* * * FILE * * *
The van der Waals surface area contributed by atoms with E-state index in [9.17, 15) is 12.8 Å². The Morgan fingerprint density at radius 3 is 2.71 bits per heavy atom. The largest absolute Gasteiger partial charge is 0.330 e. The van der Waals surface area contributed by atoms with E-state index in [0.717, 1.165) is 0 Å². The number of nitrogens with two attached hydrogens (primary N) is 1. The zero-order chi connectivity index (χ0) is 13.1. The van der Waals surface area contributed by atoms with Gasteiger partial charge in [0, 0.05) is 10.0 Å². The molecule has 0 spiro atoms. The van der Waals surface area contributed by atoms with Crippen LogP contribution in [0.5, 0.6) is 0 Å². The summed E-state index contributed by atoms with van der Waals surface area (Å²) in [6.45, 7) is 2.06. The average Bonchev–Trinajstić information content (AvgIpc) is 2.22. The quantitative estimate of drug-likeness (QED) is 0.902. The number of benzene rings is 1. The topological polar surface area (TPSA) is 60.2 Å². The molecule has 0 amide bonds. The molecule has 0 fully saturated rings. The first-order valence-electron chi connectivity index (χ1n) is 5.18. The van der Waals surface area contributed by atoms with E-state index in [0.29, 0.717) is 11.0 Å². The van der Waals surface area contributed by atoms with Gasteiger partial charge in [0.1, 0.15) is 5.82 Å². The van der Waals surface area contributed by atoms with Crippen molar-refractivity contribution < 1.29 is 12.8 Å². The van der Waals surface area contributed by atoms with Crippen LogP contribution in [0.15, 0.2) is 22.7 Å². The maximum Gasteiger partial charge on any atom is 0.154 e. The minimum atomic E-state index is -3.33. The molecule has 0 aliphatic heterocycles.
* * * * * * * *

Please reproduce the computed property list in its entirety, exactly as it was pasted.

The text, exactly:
The van der Waals surface area contributed by atoms with E-state index in [9.17, 15) is 12.8 Å². The Morgan fingerprint density at radius 3 is 2.71 bits per heavy atom. The largest absolute Gasteiger partial charge is 0.330 e. The van der Waals surface area contributed by atoms with E-state index in [0.717, 1.165) is 0 Å². The number of nitrogens with two attached hydrogens (primary N) is 1. The zero-order chi connectivity index (χ0) is 13.1. The van der Waals surface area contributed by atoms with Gasteiger partial charge in [0, 0.05) is 10.0 Å². The molecule has 0 spiro atoms. The van der Waals surface area contributed by atoms with Crippen LogP contribution in [0.5, 0.6) is 0 Å². The summed E-state index contributed by atoms with van der Waals surface area (Å²) in [6.45, 7) is 2.06. The average Bonchev–Trinajstić information content (AvgIpc) is 2.22. The quantitative estimate of drug-likeness (QED) is 0.902. The number of benzene rings is 1. The topological polar surface area (TPSA) is 60.2 Å². The molecule has 0 amide bonds. The molecule has 0 fully saturated rings. The first-order valence-electron chi connectivity index (χ1n) is 5.18. The van der Waals surface area contributed by atoms with E-state index in [0.29, 0.717) is 11.0 Å². The van der Waals surface area contributed by atoms with Gasteiger partial charge in [0.1, 0.15) is 5.82 Å². The van der Waals surface area contributed by atoms with Crippen molar-refractivity contribution < 1.29 is 12.8 Å². The van der Waals surface area contributed by atoms with Crippen LogP contribution in [0.15, 0.2) is 22.7 Å². The maximum Gasteiger partial charge on any atom is 0.154 e. The minimum atomic E-state index is -3.33. The molecule has 0 aliphatic heterocycles.